As Americans, we take Stuart Davis for granted. Although he has achieved a certain canonic status, in practice that means little more than that we no longer feel that we really need to look at him. It takes an exhibition like the Whitney's "Stuart Davis: In Full Swing" to see, with redoubled force, just how good he really was. His works are striking, original, and, in their way, perfect, allying the exuberance of a jazz musician to the precision of a jeweler.
Davis, who was born in Philadelphia in 1892 into a family of illustrators and died in New York City in 1964, does not fit comfortably into any of the existing taxonomies of art history. Like so many American painters of his generation, he was transformed by a visit to the great Armory Show of 1913, which imbued him with a reverence for Modernism that he never lost. At the same time, however, he never forgot where he came from: His fixation on jazz and ragtime and the American scene in general has few parallels in Modernism before the end of the Second World War. Summing up the resulting synthesis, he once said that "In Gauguin, van Gogh and Matisse . . . I sensed an objective order . . . it gave me the same excitement I got from the numerical precisions of the Negro piano players in the [Newark] saloons."
From these two influences, Davis arrived at a synthesis of Modernism and Americanism that earlier artists such as Georgia O'Keeffe and Stanton Macdonald-Wright never attained with the same mastery or authority. In fact, Davis arrived at that synthesis, so central to art history in the postwar era, fully a generation before anyone else.
The exhibition's 85 paintings and drawings from over four decades do not amount to a true retrospective. The show ignores Davis's early flirtations with Expressionism and the Ashcan School, and begins only at the point when, nearly 30 years old, he achieved complete artistic competence. Over the 40 years covered by the show, his art underwent many changes. But in a more important sense it remained strikingly consistent, defined by its jazzy syncopations of color and line and by the promiscuous collision of abstract forms and the ads and signage of modern life.
For that reason, many critics have viewed Davis as a precursor of Pop Art, if only in the superficial sense that, as early as 1921, he tossed words, like live grenades, into the prim context of his Modernism, together with such fixtures of mass culture as a pack of Lucky Strikes or a bottle of Odol mouthwash. In New York Mural from 1932, a depiction of the Manhattan skyline, he discharges a storm of clashing yellow, purple, and tangerine that recalls Roy Lichtenstein. So pervasive is the preference for half-tones and chromatic nuance in prewar Modernism that we scarcely notice it until we set it beside the works of Stuart Davis, with their pure, saturated, unrelenting passages of color.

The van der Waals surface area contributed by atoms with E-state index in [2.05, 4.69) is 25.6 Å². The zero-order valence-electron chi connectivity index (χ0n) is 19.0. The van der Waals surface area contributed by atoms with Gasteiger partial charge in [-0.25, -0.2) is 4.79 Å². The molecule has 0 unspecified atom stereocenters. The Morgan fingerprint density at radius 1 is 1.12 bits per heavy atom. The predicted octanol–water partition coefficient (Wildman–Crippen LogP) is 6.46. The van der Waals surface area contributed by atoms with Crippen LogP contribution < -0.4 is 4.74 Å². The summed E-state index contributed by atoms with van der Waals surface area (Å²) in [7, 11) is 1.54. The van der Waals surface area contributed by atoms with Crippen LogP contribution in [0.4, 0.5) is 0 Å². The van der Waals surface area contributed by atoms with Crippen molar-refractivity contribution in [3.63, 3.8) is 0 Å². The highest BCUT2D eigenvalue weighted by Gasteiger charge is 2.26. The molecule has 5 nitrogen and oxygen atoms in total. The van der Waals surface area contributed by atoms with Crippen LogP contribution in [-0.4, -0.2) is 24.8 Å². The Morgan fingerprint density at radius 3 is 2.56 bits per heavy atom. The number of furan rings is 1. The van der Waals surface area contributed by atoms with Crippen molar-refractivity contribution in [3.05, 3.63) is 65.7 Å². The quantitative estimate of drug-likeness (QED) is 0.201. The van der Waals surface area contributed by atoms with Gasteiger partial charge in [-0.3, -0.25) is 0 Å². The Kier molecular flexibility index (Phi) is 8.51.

In another similarity to Pop, he exhibits a certain ironic engagement with his paintings in the very act of creating them. He does not simply use the forms of synthetic Cubism and Miró and the School of Paris. He seems to be referring to them so self-consciously that you almost see the scare quotes flanking each of his canvases.
Combined with this ironic element is that impassioned control that Davis exhibited at all times. Despite his wholehearted embrace of the clamor and chaos of modern times, he refused to relinquish one iota of control over any square inch of his paintings. You will be hard put to find in him a single gestural marking of the sort that defines such full-bodied action painters as Jackson Pollock or Willem de Kooning. Each apparent gesture, each curve or squiggle or loop, is really a precisely planned-out composite of lines calibrated as carefully as the brush strokes of a Dutch still-life painter of the 17th century.
In this painstaking deliberateness, Davis seems to anticipate the hard-edge abstractions of Barnett Newman. But there are many differences between him and Newman, and none more essential than the fact that Davis is never sober-sided or morosely serious. At the core of his art is a hyperactive happiness in the very process of creation. That mood is something that the New York School never felt or ever allowed itself to feel. Whether in the roughly figurative landscapes and still lifes of the twenties, the murals of the thirties, or the near-abstractions of the second half of his career, Davis's paintings, even at their most ironic, are essentially acts of joy.
To be sure, they possess that higher seriousness that defined the entire Modernist movement. But even as humanity was passing through some of its darkest moments, the Great Depression, World War II, and the Cold War, there is no register of pain in the art of Stuart Davis. He may well be the only important Modernist of whom that can be said.
James Gardner's latest book is Buenos Aires: The Biography of a City.